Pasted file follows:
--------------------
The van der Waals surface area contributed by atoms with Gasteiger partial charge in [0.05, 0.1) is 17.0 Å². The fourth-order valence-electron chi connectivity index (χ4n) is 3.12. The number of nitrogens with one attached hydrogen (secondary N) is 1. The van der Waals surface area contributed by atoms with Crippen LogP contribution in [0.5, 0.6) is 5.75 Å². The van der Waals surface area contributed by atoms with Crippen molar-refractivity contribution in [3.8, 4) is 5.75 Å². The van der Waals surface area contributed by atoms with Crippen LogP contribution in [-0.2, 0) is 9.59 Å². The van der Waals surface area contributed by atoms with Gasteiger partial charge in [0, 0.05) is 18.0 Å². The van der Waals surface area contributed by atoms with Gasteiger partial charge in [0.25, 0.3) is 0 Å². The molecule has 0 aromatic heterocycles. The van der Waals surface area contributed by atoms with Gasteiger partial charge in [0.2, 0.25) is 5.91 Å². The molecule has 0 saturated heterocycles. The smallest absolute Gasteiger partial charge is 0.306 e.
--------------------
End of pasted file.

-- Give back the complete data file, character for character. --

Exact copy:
The van der Waals surface area contributed by atoms with Gasteiger partial charge in [0.05, 0.1) is 17.0 Å². The fourth-order valence-electron chi connectivity index (χ4n) is 3.12. The number of nitrogens with one attached hydrogen (secondary N) is 1. The van der Waals surface area contributed by atoms with Crippen LogP contribution in [0.5, 0.6) is 5.75 Å². The van der Waals surface area contributed by atoms with Crippen molar-refractivity contribution in [3.8, 4) is 5.75 Å². The van der Waals surface area contributed by atoms with Crippen LogP contribution in [-0.2, 0) is 9.59 Å². The van der Waals surface area contributed by atoms with Gasteiger partial charge in [0, 0.05) is 18.0 Å². The van der Waals surface area contributed by atoms with Gasteiger partial charge in [0.25, 0.3) is 0 Å². The molecule has 0 aromatic heterocycles. The van der Waals surface area contributed by atoms with Gasteiger partial charge in [0.2, 0.25) is 5.91 Å². The molecule has 0 saturated heterocycles. The smallest absolute Gasteiger partial charge is 0.306 e.